- The femicide of Araceli Fulles, whose body was found last Friday after being missing for almost a month, was also prominent throughout the weekend, starting with a wake held from Friday night to Saturday morning. The 22-year-old’s father, Ricardo Fulles, told Crónica TV that he “could not understand why they were so merciless with [his] daughter.” Fulles was buried on Saturday afternoon. The main suspect, Darío Badaracco, was finally apprehended on Friday but has refused to provide testimony to prosecutors. The six other men arrested for the crime did accept to testify, giving their whereabouts on the night of Fulles’ disappeareance (April 2) but denied any involvement in the kidnapping or the homicide. In addition, yesterday there was a silent march asking for justice in Fulles’ neighborhood, San Martín, with hundreds of people dressed in black holding white candles. “We want justice for Araceli and for the culprits to go to prison. We’re angry and wish them the worst. We want solitary confinement for life, not prison, for them to be incarcerated and never get out,” said Fulle’s uncle, Oscar. There will allegedly be more marches.
- It’s official. What we’ve all been waiting for. The US Department of Agricullture (USDA) announced yesterday that they will not extend the stay on restrictions for Argentine lemon imports, meaning that the citric fruit may be hitting US shelves again. In a statement, the USDA’s Animal and Plant Health Inspection Service (APHIS) said that it would not extend President Trump’s temporary suspension (established on January 23), which expires on May 26. This is very good news for the Argentine northwestern region, which will finally be able to access one of its largest consumer markets for the first time in 16 years. Read more: Price Of Lemons In Argentina Approaches AR $100 A Kilo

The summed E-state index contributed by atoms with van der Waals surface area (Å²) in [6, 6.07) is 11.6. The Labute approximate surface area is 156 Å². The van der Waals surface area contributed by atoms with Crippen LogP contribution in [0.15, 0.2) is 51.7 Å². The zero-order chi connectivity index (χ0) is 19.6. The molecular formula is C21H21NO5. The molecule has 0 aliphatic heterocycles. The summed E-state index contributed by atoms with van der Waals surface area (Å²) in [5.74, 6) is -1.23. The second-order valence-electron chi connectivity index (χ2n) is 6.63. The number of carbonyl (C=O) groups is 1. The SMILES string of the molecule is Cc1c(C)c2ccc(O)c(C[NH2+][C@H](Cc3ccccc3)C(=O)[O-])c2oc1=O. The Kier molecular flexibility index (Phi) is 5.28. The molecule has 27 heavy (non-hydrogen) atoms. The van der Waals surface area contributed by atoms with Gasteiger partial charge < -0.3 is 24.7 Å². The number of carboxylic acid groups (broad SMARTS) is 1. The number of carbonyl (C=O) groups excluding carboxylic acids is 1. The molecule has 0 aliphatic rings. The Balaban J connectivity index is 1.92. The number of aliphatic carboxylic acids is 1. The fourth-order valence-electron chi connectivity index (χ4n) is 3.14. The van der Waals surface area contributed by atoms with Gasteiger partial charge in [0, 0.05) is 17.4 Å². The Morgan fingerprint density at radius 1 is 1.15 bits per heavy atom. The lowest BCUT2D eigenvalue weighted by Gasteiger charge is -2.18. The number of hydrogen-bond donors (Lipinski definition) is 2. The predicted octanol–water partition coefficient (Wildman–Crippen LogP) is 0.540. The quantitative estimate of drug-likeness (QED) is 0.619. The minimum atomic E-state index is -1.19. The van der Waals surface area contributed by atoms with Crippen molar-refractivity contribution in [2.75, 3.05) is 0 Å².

- According to a study by the private consulting firm Ecolatina, inflation has clocked in at 8.5 percent for the first quarter, meaning that the Argentina Central Bank’s goal of a 12 to 17 percent annual inflation rate is “looking harder to achieve” or as a “mission impossible,” saying that “the goverment started the year off on the wrong foot in terms in inflation.” Ecolatina warned that there was an inflationary acceleration, or a speeding up of the increase in cost of life, in the first few months of 2017 due to “the renewed wave of increases in public service tariffs (such as electricity and gas) as in other goods and services, the increased cost of which is authorized by the government (medical insurance, cigarettes, fossil fuels, telephones, etc.)”
- After Macri’s visit to the US, the US Ambassador in Argentina, Tom Cooney, has said that “it’s very likely that Trump will come to Argentina for the G20” in 2018: if that is the case, there will have been bilateral presidential visits in three consecutive years for the first time in history. While you’re writing that down in your agendas, you can also cross out “Pope Francis Homecoming” on March 18 of next year: he’s confirmed that there is no such visit planned, or any other for that matter, in 2018. Pope Francis has yet to visit his home country since becoming Bishop of Rome in 2013.
Go forth and show yourselves to be well informed, my loyal Monday readers!